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Just a Few

We wanted today to share with you some of the photos that have been posted by our readers of soldiers in the wars of days gone by. Most are from their own families.

As we all know, Memorial Day in the United States was named a Federal holiday for remembering the women and men who died while serving in the country’s armed forces. It was created soon after the Civil War to honor the soldiers from both the Union and Confederate armies of that terrible conflict. Today we broadly honor sacrifice in all its many forms.

Originally called Decoration Day, it was a day when families visited cemeteries and memorial sites to pay their respects, to decorate graves with small flags or flowers and to remember those who had died. In many areas of the country it came to be a time for families to gather, often to travel to family cemeteries to mow, weed and to tend to graves that maybe had not been visited over the winter. Often there was a “dinner on the ground” and, as families grew, there might have been speeches and singing.

It’s right and proper on this day that we remember the numbers of American service persons who have died in all our wars. From the Revolution to today there have been approximately 1,321,700 who died from battle, disease or accident. The Civil War took the largest toll at about 625,000 or 420 a day.

It is a serious day, and one we give thanks along with our families, for the sacrifices made in our behalf. Our thanks go to Gina, Anita, Lois, Jason and everyone else who has shared photos this Memorial Day.

from: Gina Maria Stone: “Memorial Day… To all of those that served, are serving, and will serve protect the beautiful country we call home. My great granddaddy in the “Cuban” War with his platoon. The medal belongs to him and the button is from his uniform… he is the soldier positioned above the button… bottom row, 2nd from the left.”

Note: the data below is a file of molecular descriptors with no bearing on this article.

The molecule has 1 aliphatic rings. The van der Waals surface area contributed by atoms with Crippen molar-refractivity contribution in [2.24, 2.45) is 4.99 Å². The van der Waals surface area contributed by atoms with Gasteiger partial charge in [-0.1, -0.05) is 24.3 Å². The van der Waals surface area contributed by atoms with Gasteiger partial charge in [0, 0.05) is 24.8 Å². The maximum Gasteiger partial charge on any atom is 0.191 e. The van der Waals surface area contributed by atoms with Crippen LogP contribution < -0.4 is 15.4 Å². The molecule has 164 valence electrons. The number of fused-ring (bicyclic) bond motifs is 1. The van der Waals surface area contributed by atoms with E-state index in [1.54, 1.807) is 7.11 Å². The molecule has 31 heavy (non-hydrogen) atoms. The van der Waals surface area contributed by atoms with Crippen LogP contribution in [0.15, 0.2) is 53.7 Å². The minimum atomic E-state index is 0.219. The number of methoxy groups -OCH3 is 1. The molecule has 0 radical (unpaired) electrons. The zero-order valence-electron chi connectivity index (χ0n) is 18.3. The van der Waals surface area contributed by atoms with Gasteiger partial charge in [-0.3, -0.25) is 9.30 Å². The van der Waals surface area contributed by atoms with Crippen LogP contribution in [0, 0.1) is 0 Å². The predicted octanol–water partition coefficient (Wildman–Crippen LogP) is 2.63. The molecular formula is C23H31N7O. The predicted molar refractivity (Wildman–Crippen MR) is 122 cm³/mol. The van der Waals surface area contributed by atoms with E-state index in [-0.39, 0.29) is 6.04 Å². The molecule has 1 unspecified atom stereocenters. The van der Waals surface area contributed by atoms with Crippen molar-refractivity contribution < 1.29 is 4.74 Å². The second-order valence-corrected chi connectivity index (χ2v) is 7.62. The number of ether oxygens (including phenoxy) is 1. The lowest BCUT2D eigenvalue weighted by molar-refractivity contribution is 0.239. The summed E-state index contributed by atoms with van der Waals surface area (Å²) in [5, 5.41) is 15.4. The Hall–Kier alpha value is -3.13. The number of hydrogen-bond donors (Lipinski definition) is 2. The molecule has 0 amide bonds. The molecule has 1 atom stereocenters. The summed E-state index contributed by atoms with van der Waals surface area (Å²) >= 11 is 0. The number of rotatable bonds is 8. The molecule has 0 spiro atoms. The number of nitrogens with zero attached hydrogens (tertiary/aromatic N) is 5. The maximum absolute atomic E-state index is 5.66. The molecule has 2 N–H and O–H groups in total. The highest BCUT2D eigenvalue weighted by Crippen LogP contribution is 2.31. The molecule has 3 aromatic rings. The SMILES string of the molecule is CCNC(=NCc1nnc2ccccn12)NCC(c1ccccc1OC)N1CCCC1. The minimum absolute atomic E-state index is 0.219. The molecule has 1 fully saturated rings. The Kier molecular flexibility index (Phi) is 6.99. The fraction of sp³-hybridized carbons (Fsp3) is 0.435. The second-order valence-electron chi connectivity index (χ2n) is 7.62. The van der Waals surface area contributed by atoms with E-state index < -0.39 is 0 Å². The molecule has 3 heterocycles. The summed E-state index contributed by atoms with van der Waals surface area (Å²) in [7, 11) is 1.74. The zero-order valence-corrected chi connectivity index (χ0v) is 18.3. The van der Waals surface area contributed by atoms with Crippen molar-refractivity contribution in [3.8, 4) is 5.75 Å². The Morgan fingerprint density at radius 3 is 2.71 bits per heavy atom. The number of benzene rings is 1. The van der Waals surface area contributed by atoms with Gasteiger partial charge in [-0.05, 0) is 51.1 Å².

from: Anita Dingman: “This is a photo of the men who were in the CCC in Bolton Landing, NY during June of 1939. My brother-in-law, Henry Dingman, is the dark haired man with the x on his shoulder. He died in WW2. I wonder how many other men in this photo also perished during WW2……”

Many young men went from the CCC camps into the armed forces. The CCC had, in addition to the work it gave young men and all the conservation projects it completed for the country, got the young men in good physical condition and use to working together in a quasi-military structure. Like Anita, we wondered, too, how many young men in this photo, in addition to her brother-in-law, died.

from: Lois Grubb: “My father Charles “Buck” Pogue (far left) during World War II.”

from: Jason House: “Picked this up at the flea market yesterday. Just in time for Memorial Day! No information on the unit yet, but it looks to be from before 1942, which is when they changed the look of the First Sergeant rank.”

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